- Phase One was to build a house (2003-05).
- Phase Two was to design the vineyard, including soil analysis and grape selection. (During this phase, Thomas resigned from Genentech. After a two-year break, he briefly joined an education-focused nonprofit organization, eventually serving as its CEO.
- Phase Three in 2007 was to adjust the soil and prepare three acres of land (of 38.5 total owned by Thomas) to plant four Pinot Noir clones selected for their combined medium-bodied profile and notes of plum, spice, red cherry, dark cherry and leather.
- The fourth phase began in 2011 with production of two tons of fruit which Thomas sold to a winemaker in Mendocino.
Building a Brand
Until 2017, Thomas sold 100% of his fruit to various wineries and corporations. “Since I had no experience in the wine business, and all of my knowledge was from reading books and drinking wine, my plan was initially to be a grower and put the fruit in experienced hands. I did not know how well the grapes would perform, so I needed to assess the quality of the vineyard.” Much to Thomas’ surprise, the wines made from his grapes were winning awards in international wine competitions as early as 2012. Wine Spectator and Wine Enthusiast both rated the wine 92 points.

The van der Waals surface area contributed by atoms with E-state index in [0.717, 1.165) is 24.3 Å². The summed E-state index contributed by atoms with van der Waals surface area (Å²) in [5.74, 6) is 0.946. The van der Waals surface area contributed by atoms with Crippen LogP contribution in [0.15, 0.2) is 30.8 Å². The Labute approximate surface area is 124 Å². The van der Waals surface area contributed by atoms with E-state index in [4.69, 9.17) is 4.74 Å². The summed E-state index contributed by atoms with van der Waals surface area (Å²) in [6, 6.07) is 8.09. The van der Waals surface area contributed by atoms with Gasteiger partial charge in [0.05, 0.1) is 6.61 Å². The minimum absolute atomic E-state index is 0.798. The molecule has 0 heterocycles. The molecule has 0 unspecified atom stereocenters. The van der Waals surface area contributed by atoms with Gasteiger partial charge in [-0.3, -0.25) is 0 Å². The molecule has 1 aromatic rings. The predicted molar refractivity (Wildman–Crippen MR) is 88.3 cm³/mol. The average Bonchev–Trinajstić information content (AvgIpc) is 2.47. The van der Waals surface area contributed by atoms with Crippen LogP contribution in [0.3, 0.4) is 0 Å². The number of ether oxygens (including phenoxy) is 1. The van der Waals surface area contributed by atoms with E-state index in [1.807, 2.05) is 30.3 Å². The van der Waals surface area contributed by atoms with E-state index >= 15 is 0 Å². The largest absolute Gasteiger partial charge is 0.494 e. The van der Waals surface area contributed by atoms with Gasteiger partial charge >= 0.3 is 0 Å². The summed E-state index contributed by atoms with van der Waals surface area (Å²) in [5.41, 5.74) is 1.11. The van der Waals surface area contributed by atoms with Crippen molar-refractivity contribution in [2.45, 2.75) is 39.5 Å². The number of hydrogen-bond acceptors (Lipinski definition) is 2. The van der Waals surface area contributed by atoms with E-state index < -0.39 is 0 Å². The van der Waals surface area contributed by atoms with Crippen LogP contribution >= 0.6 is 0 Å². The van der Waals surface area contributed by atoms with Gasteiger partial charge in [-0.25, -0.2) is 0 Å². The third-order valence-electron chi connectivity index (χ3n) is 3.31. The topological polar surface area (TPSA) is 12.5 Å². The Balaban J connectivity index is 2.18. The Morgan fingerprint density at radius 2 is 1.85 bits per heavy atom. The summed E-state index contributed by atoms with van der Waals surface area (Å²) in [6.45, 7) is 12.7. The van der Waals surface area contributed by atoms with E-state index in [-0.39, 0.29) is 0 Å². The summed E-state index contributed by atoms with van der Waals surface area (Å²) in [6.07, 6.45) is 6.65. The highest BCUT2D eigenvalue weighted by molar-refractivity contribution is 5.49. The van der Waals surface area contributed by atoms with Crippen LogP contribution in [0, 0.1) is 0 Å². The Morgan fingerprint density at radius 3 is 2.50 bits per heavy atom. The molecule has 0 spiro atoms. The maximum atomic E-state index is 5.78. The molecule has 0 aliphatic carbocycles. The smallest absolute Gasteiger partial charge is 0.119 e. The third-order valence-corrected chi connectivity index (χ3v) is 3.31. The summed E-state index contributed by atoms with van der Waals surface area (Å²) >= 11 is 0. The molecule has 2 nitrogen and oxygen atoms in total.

After six years of selling his fruit, Thomas decided that the 2017 vintage would be the right time to create his own brand, taking a baby step into producing and selling wines from his own vineyards. He became one of very few African-American winemakers in northern California. (The Association of African American Vintners, founded in NoCal in 2002, lists 10 charter members and a half dozen industry supporters.)